As shown in FIG. 2A, a first portion 30 of the object 12 is imaged onto the sensor 26. The camera 22 is held relatively stationary to the object 12, and the image selection assembly 28 is adapted to select the first portion 30 of the object 12, which can be comparable in size to the portion 18 of the prior art image shown and described with respect to FIG. 1. Light from this portion 30 of the object is provided through the system and results as an image on sensor 26.

In FIG. 2B, a second portion 32 of the object 12 is imaged onto the sensor 26. The camera 22 is still held relatively stationary to the object 12. The image selection assembly 28 is adapted to select another portion 32 of the object 12, which can also be comparable in size to the portion 30. Light from this portion 32 of the object is provided through the system and results as an image on sensor 26. In this example, the system takes a second picture of the second portion of the object. The first and second pictures of the object are then processed in such a manner so as to create a final mosaic of a larger version of the object than that possible with the prior art system.

The example of FIGS. 2A and 2B show a system 20 that is used to create larger images of objects than with the prior art system 10, but other uses of the system 20 are possible and contemplated. For example, the portions 30, 32 of the objects in the images of each picture are comparable to the size of the portion of the object in the prior art. After the pictures are processed, the overall amount of the object in the final mosaic was larger than that of the prior art. Instead of increasing the width and/or length of the object, the system could be used to increase the resolution of a comparably sized image of the prior art. In this case, rather than taking pictures of portions that are the same size as in the prior art, the portions in the image could be made smaller, and thus increase the resolution of the object in the final mosaic. Other uses of this system are contemplated.

FIG. 3 shows a schematic diagram of an example system 20. The system 20 includes the image selection assembly 28 providing light from an object on and about a movable optical axis 29 to the electro-optical sensor 26 in a focal plane 25. The sensor 26 is on a relatively fixed optical axis 27, which in the example is generally perpendicular to the focal plane 25. The image selection assembly 28 and sensor 26 are operably coupled to a controller 34. The controller 34 includes two aspects, i.e., a position control 36 and a sampling control 38. In one alternative example, the two aspects are each in a separate controller. The position control 36 is operably coupled to the image selection assembly 28. In one example, the position control 36 is used to operate and position the image selection assembly 28 to point in a selected direction for taking a picture, or to move the movable optical axis 29 relative to the fixed optical axis 27. The sampling control 38 is operably coupled to the sensor 26 and the position control 36. The sampling control 38 receives information from the position control 36 as to where the image selection assembly 28 is pointed at a given time. It then uses this information to determine the correct time to sample the image presented to the sensor 26, or to take a picture. The pictures are presented to a processor 40, coupled to a memory 42 and also coupled to an image assembly control 44. The processor 40 can either store the pictures in the memory 42, or retrieve pictures from memory 40 and select the operation of the image assembly control 44. With the image assembly control 44, the processor creates the final mosaic of a set of pictures and provides a final image.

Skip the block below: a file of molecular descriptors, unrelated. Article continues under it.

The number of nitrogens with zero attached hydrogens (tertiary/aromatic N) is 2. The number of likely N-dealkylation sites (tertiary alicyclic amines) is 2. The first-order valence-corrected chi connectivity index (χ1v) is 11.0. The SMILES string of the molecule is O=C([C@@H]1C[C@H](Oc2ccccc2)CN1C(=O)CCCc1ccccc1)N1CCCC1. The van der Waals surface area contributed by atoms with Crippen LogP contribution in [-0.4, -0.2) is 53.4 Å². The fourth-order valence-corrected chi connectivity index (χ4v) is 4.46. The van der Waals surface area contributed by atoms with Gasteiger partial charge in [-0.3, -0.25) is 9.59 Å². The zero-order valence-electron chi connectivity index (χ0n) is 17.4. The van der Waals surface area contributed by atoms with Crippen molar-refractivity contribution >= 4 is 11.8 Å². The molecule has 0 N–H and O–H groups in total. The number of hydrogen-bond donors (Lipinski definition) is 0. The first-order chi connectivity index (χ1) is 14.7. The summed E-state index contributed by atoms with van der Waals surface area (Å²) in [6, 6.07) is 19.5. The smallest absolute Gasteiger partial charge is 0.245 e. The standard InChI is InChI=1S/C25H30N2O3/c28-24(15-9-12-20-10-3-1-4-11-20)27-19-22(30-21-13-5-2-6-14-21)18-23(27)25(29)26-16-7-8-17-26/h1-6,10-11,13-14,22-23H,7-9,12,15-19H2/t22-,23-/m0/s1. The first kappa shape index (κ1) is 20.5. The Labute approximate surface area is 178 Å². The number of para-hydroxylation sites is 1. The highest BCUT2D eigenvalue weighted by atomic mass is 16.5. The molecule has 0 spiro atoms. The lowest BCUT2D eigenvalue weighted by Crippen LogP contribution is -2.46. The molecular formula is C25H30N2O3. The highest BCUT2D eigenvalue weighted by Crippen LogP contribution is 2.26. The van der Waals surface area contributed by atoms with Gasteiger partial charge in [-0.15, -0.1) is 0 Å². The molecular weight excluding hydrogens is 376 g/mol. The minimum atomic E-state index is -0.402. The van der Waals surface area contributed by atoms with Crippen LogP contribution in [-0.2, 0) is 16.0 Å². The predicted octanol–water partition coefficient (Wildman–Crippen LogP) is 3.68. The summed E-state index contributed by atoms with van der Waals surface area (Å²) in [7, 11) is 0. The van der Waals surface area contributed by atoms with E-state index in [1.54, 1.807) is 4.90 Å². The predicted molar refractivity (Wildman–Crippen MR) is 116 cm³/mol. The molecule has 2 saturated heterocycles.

One example of the electro-optical sensor 26 is available under the trade designation U3000 Uncooled Microbolometer Infrared Sensor, from DRS Technologies, Inc., of Parsippany, N.J. This sensor is a 320×240 pixel (76,800 active pixels) uncooled focal-plane that is based on VOx resistive microbolometer technology. The focal-plane provides a single-channel signal output at up to 60 Hz frame rates. This focal plane array type sensor has a wide variety of applications, ranging from military night sights and driving aids to area surveillance, firefighting, industrial radiometry, search and rescue, border patrol, vehicle collision-avoidance, and others. The sensor 26 can also be included in an infrared or electro-optical camera such as one available from DRS Technologies and sold under the trade designation E3000 series, which includes optics and a 320×240 pixel focal plane array sensor.